So that you can pass rules you want to execute when receiving an email, you need to create a file (hidden) called .procmailrc that will take place in the home directory of the user you want to use.

For example, for executing rules when receiving email to [email protected], you will have to put that file into the home dir like /home/mailuser/.procmailrc

LOGFILE=/var/log/procmail.log
VERBOSE=YES

:0:
* ^Subject:.*procmail.*
* ^[email protected](com|net)
{
  :0c
  procmail-dir/

  :0 fw
  | /usr/bin/python /home/mailuser/procmail_script.py

  :0 e
  procmail-failed-dir/
}

This will perform multiple steps:

  1. Check that the mail recipient is [email protected] or [email protected]
  2. Put a copy of the email into the procmail-dir directory
  3. Pass the message to our python script procmail_script.py
  4. Discard the message if the script succeeds (remove from queue) or copy it to procmail-failed-dir if failed (so you can process it later)

4. Prepare an email and perform a testing locally

First, create a sample mail that you will use for testing in a file called procmail_test.txt:

From: [email protected]
To: [email protected]
Subject: This is a procmail testing

Hey there,
I hope this message will be parsed and logged properly as expected.
This is my first test for procmail deployment!

Then, you can test it by executing procmail manually:

procmail VERBOSE=on /home/mailuser/.procmailrc < /home/mailuser/procmail_test.txt

Now, open the file /opt/mailAnalysis.log and you should have something like:

2018-03-31 08:08:45 - INFO - ----- START: 1522570125.06
2018-03-31 08:08:45 - INFO - From:    [email protected]
2018-03-31 08:08:45 - INFO - To:      [email protected]
2018-03-31 08:08:45 - INFO - Subject: This is a procmail testing
2018-03-31 08:08:45 - INFO - Body:    Hey there,
I hope this message will be parsed and logged properly as expected.
This is my first test for procmail deployment!
2018-03-31 08:08:45 - INFO - ----- END: 1522570125.12
2018-03-31 08:08:45 - INFO - Elapsed Seconds: 0.0624470710754
  • Feb 12 / 2018
  • 0
Linux

Execute cron on a specific day of the month (e.g. second monday)

How to execute a cron on a specific day of the week once in the month?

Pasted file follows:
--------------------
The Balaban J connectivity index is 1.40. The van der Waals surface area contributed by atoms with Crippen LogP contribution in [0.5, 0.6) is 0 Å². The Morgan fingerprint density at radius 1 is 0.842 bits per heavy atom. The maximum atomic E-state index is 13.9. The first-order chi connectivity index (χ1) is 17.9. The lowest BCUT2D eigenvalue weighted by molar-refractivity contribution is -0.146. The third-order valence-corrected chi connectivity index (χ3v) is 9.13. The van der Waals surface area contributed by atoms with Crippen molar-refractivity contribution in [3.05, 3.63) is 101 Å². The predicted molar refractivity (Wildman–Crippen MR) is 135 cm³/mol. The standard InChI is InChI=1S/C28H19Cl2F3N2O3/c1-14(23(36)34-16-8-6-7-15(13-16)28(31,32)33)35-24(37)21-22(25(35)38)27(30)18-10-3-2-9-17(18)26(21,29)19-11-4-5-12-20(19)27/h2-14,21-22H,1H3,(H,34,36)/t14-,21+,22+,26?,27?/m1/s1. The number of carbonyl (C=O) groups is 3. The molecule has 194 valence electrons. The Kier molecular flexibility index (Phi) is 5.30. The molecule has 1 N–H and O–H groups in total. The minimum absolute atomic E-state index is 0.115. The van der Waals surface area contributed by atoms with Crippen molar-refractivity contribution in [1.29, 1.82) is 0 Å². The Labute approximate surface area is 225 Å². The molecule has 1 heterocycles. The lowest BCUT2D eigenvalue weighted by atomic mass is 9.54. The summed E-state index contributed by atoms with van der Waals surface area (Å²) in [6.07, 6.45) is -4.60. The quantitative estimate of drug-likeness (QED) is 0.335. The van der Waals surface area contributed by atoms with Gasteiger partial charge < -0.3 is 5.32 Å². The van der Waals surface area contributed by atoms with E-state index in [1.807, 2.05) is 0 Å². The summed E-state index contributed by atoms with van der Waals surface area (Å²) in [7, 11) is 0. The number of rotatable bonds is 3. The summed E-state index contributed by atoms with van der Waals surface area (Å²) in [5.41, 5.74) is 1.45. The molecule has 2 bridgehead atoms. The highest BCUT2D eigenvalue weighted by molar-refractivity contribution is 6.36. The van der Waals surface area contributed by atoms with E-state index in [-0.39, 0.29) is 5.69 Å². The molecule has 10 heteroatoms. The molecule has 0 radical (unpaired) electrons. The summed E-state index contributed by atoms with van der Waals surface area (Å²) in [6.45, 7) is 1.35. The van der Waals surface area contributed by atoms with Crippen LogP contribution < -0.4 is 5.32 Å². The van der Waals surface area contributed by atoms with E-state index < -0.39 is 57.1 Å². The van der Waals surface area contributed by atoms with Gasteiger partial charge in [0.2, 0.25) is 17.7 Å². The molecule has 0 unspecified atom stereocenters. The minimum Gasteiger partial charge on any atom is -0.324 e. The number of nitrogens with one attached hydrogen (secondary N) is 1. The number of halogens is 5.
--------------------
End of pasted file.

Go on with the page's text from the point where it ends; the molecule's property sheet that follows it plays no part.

This could look simple as we could think that this line in cron would do the trick:

# Run on every second Tuesday of the month
15 3 8-14 * 2  /usr/bin/bash /opt/myscriptfortuesday.sh

But this would not work as the ‘2’ for checking the Tuesday will come as a OR condition, and the command would be executed from day 8 to day 14 and on every Tuesday of the month.

As a workaround for that, you can use that command:

# Run on every second Tuesday of the month
15 3 8-14 * * test $(date +%u) -eq 2 && /usr/bin/bash /opt/myscriptfortuesday.sh

Here is the explanation of this cron line:

15   = 15th minute
3    = 3am
8-14 = between day 8 and day 14 (second week)
*    = every month
*    = every day of the week
test $(date +%u) -eq 2 && /usr/bin/bash /opt/myscriptfortuesday.sh = the command to execute with a check on the date

Doing this check will allow to verify first that we are on the second tuesday before to execute the command. Don’t forget to add a backslash before the ‘%’ character to escape it.

  • Dec 21 / 2017
  • 0
Linux

Control services on Linux (systemV, systemd, initctl…)

On Linux, there’s many ways to control services that can run on your system. Here are the main and most known init systems that you can find on the common distros, depending on their version.

SystemV

That system is one of the oldest and one of the most common. Its init scripts are stored in /etc/init.d/

To list all the available services, you have to use that command:

service --status-all

To perform an action on one of those services, you will be using:

service PROCESS_NAME (start|stop|restart|status)

Upstart (initctl)

Upstart is a successor of SystemV scripts. It works asynchronously, and its scripts are stored in /etc/init/

To list all the available scripts, you have to use that command:

initctl list

To perform an action on one of those services, you will be using:

initctl (start|stop|restart|status) PROCESS_NAME

SystemD

Its name SystemD means System Daemon. It manages daemons that can be running on a system. It’s a successor of upstart and allows a more flexible management for the services. Init scripts are stored in /etc/systemd/system/

To list all the available scripts, you have to use that command:

systemctl --list-units
systemctl --list-unit-files

To perform an action on one of those services, you will be using:

systemctl PROCESS_NAME (start|stop|restart|status)

SupervisorD

Finally, SupervisorD is a supervisor focusing mainly on the applications more than the system. It allows management of applications execution and control their life like you could do with system services.

To display all the applications managed by supervisord:

supervisorctl status all

To control those processes, you will be using:

supervisorctl (start|stop|restart|status) PROCESS_NAME